Meaning of the word Kilt

Kilt-based fashions, both traditional and contemporary. Come on guys, bring on the pleats!

Re: Meaning of the word Kilt

Postby weeladdie18 » Thu Apr 11, 2019 4:28 am

Who created that meme that Vikings wore horns anyway? My personal guess would be some random costumer for a Wagner opera, but I may be wrong there. In any event, the notion of "horn-wearing warriors from seaward" is likely roughly from the same time-frame as all of the lore about tartans and The Kilt.

Carl...I have previously stated this.....There is now a Tartan registered to U.S. Marine Ex Veterans ,...
The Clerical Tartan as worn by Clergymen in America and Canada........
The Tartan registered to Jewish Clergymen.....

One of the Clans even had a Kilt made in America for their New Clan Chief at his Ordination in Scotland.....

The last of the Scottish Kilted Highland Regiments.....in the British Army.... The Royal Regiment of Scotland ,......
now has Figian Troops who wear The Black Watch Tartan......
The British M.O.D. even had the new Kilts made in Pakistan......

One of the British M.O.D. Kilt Disposal Companies told me that they were unable to outbid the Japanese
regarding the Disposal of British Kilts ,which probably ended up in America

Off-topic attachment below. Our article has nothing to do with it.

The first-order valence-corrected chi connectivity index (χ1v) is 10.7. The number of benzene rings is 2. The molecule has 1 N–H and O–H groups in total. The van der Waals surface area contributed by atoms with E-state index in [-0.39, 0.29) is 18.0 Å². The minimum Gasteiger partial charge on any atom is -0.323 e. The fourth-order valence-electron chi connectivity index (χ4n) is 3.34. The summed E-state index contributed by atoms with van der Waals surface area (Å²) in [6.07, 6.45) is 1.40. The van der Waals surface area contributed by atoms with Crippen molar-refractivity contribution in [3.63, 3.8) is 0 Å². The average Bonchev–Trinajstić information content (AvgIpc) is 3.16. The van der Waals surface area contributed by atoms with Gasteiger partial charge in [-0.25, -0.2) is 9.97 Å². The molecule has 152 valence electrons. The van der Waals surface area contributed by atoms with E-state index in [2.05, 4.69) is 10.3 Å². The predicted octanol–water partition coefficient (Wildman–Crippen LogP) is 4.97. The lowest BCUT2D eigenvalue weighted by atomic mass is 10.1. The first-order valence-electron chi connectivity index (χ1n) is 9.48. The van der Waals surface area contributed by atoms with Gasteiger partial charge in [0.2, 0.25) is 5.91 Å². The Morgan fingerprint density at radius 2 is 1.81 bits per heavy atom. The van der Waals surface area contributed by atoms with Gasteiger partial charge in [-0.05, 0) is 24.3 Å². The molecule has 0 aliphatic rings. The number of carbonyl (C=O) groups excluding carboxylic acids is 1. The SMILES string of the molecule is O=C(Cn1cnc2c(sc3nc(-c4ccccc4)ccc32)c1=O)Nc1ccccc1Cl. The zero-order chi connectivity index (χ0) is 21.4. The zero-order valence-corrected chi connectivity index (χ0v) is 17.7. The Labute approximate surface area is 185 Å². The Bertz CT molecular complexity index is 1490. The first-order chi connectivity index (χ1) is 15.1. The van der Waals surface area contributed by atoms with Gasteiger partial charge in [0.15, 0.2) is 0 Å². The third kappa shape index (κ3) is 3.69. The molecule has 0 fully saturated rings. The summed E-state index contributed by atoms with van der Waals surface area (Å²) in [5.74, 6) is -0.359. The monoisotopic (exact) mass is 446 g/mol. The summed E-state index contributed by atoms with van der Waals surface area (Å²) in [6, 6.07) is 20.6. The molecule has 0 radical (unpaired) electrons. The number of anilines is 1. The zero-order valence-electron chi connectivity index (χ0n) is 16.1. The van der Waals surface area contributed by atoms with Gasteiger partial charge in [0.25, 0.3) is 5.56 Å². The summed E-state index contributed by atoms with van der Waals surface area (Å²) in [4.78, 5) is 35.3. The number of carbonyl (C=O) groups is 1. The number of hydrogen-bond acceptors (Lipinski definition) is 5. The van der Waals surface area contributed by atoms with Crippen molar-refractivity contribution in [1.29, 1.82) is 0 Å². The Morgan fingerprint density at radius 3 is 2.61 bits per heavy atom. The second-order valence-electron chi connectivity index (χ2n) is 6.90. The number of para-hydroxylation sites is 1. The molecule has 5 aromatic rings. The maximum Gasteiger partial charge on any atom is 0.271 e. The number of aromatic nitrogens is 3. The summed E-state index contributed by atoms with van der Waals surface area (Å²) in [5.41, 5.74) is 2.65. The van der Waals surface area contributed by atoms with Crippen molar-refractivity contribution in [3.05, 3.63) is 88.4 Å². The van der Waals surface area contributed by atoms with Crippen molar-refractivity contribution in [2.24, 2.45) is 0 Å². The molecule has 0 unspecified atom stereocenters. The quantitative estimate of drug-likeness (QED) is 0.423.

If you designed a tartan for those employed in the World Wide Computer Industry, you might become rich and famous overnight.........
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Re: Meaning of the word Kilt

Postby weeladdie18 » Thu Apr 11, 2019 4:50 am

If one looks at the World Wide popularity of Kilt Wearing and of the Men in Skirts ...
the Men in Skirts is probably a more a more Economic and Practical Style of attire..

However there is a question as to how the style may become popular by acceptance in society................weeladdie
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Re: Meaning of the word Kilt

Postby Sinned » Thu Apr 11, 2019 11:46 am

There wasn't a tradition with Vikings of burying helmets with other grave goods and armaments so authentic helmets are few and none have the horns. But apparently there is a tapestry that depicts a horned helmeted Viking. So who knows, maybe they did.
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Re: Meaning of the word Kilt

Postby STEVIE » Thu Apr 11, 2019 7:49 pm

I have some questions;
Which clan has an "ordained" chief, the title is simply hereditary and honorary only in the vast majority of cases?
What relevance is there to the meaning or origin of the word "kilt" to modern life?
On what basis is the assertion made that kilt wearing in Scotland has declined, anecdotal or statistical?
What has the variety of available tartans got to do with the style of Viking Headgear?
Does the inclusion of frogmen, flying boats and dukws advance our understanding of anything in a meaningful way?
My only wish is that Since1982 could be here to give his thoughts on the subject.
That, gentlemen would have been very interesting indeed!
Steve.
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Re: Meaning of the word Kilt

Postby Kirbstone » Fri Apr 12, 2019 2:45 am

Rob,
As we all know, Ireland is the only real banana republic in Europe. Fyffes have a humongously large banana distribution centre near Dundalk.!